ESTPs learn best in situations in which the subject matter applies directly to one of their interests, where the expectations are realistic, and where the explanations are clear. They like observation and hands-on experience, and have little tolerance for theory and material that could be, but that is not currently, useful. Teachers' comments that knowing certain ideas or theories will someday pay off leave most ESTP's cold. They want few constraints put on them. They prefer teachers who are entertaining and make learning active and fun. One of the ESTP's main strengths is using the five senses to notice what is happening, to find any flaws and inaccuracies that may exist, and to act quickly on them.

ESTJs learn best in structured situations in which the objectives are clearly established. They like schedules or agendas so that they can plan ahead. It is important for them to know the time frames, the course content, the requirements, and when papers or projects are due. It is not sufficient to know that a short paper is a class requirement. The ESTJ wants to know things like an appropriate topic or two, the number of pages, and the due date. ESTJs like plenty of advance notice and dislike changes in class schedules. However, when the teacher's authority is established, these changes may be tolerated. Their idea of a good teacher is one who is consistent, fair, and applications oriented. ESTJs may be good students when they put in the necessary time and effort. One of their main strengths is their ability to follow through and meet deadlines. They like learning activities such as field trips, experiments, and anything that gets them actively involved in the learning process. They sometimes get stuck when they concentrated only on the facts without putting them together into some kind of coherent whole.

INTPs are relentless learners in areas that hold their interest. They often seem 'lost in thought,' and this characteristic appears very early. INTPs enjoy the life of the mind and the learning process, regardless of whether that process takes place in a formal sense. They are often characterized as life-long learners. In school, well-rounded INTPs work on their assignments with a great deal of inward energy and interest that is usually not apparent to others. They tend to connect unrelated thoughts. As learners, they are able to find logical flaws in the thinking of others. They analyze these flaws and find ideas for further study. They go to great depths in their analysis. In taking exams, they prefer theorectical questions. When INTPs view a test, teachers, or subjects as irrelevant, they may respond as follows: 'I know what I need to know about this topic; I may even know more than my teacher. The teacher made this test, and this test is dumb. Therefore, my teacher is dumb, and I will not do the test.' Because of such reactions, the INTP's academic record may include successes or may be filled with failures.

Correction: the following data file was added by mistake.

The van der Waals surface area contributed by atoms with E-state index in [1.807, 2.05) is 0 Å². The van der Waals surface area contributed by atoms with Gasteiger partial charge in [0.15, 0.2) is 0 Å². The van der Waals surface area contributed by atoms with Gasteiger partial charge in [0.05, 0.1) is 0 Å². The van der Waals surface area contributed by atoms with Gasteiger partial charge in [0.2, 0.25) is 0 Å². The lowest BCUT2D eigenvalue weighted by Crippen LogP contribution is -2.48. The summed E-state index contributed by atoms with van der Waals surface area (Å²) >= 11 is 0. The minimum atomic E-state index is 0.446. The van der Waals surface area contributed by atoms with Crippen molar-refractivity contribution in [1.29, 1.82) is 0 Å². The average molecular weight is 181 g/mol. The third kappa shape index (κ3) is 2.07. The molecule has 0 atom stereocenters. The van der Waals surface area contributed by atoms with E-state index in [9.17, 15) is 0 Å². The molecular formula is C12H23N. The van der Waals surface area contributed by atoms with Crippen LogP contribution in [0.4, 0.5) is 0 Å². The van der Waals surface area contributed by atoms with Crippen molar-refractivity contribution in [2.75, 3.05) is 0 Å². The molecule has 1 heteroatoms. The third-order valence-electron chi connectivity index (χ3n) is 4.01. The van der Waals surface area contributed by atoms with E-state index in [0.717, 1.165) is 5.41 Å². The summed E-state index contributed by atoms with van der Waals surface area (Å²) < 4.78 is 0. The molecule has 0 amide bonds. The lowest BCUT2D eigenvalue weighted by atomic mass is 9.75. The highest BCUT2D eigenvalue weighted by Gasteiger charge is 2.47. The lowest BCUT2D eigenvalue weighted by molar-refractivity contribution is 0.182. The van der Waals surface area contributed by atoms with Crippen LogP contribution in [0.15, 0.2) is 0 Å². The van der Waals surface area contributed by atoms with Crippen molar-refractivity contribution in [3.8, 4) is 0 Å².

INTJs learn best when they can design their won approach and when they are able to absorb themselves in an area that interests them. They tend to focus on systems, theories, and constructs relating to universal truths and principles. They prefer challenging teachers, ones who meet their standards. High grade-point averages and test scores tend to characterize INTJs, who like rigorous academic work. Learning needs to be a creative process. Rote memory can be dull and boring for the INTJ. INTJs are diligent in pursuing new ideas and thoughts, and they exert effort to master a given subject. This makes INTJs particularly adept in most school situations. Because of their resourcefulness, thirst for knowledge, and inner needs, INTJs tend to find ways of acquiring knowledge. They gravitate toward libraries, public lectures, courses, and other learners and teachers - sources that offer them information and direction.